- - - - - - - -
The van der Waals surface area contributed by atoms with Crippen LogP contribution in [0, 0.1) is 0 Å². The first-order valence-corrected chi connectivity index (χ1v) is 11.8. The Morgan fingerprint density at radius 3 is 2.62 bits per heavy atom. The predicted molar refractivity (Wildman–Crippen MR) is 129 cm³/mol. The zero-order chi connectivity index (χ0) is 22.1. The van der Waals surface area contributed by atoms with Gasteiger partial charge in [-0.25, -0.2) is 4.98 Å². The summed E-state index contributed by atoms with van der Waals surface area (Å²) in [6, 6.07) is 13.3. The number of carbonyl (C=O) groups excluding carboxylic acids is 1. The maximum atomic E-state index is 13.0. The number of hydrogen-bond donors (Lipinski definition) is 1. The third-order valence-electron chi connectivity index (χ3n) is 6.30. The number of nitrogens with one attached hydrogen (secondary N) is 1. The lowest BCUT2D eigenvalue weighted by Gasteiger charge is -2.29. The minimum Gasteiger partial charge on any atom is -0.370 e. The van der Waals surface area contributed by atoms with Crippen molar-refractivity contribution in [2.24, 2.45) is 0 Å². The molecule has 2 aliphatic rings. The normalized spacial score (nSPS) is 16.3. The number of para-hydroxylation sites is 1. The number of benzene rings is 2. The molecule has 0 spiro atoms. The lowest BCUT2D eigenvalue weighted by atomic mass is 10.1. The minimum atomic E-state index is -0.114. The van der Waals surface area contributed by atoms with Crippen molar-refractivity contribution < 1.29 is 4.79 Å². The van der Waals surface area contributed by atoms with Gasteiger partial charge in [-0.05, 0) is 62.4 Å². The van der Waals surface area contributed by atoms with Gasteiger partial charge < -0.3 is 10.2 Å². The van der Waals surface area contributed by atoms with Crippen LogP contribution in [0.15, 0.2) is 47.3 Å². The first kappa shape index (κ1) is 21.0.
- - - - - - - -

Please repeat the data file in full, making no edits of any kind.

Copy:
The van der Waals surface area contributed by atoms with Crippen LogP contribution in [0, 0.1) is 0 Å². The first-order valence-corrected chi connectivity index (χ1v) is 11.8. The Morgan fingerprint density at radius 3 is 2.62 bits per heavy atom. The predicted molar refractivity (Wildman–Crippen MR) is 129 cm³/mol. The zero-order chi connectivity index (χ0) is 22.1. The van der Waals surface area contributed by atoms with Gasteiger partial charge in [-0.25, -0.2) is 4.98 Å². The summed E-state index contributed by atoms with van der Waals surface area (Å²) in [6, 6.07) is 13.3. The number of carbonyl (C=O) groups excluding carboxylic acids is 1. The maximum atomic E-state index is 13.0. The number of hydrogen-bond donors (Lipinski definition) is 1. The third-order valence-electron chi connectivity index (χ3n) is 6.30. The number of nitrogens with one attached hydrogen (secondary N) is 1. The lowest BCUT2D eigenvalue weighted by Gasteiger charge is -2.29. The minimum Gasteiger partial charge on any atom is -0.370 e. The van der Waals surface area contributed by atoms with Crippen molar-refractivity contribution in [2.24, 2.45) is 0 Å². The molecule has 2 aliphatic rings. The normalized spacial score (nSPS) is 16.3. The number of para-hydroxylation sites is 1. The number of benzene rings is 2. The molecule has 0 spiro atoms. The lowest BCUT2D eigenvalue weighted by atomic mass is 10.1. The minimum atomic E-state index is -0.114. The van der Waals surface area contributed by atoms with Crippen molar-refractivity contribution < 1.29 is 4.79 Å². The van der Waals surface area contributed by atoms with Gasteiger partial charge in [-0.05, 0) is 62.4 Å². The van der Waals surface area contributed by atoms with Gasteiger partial charge < -0.3 is 10.2 Å². The van der Waals surface area contributed by atoms with Crippen LogP contribution in [0.15, 0.2) is 47.3 Å². The first kappa shape index (κ1) is 21.0.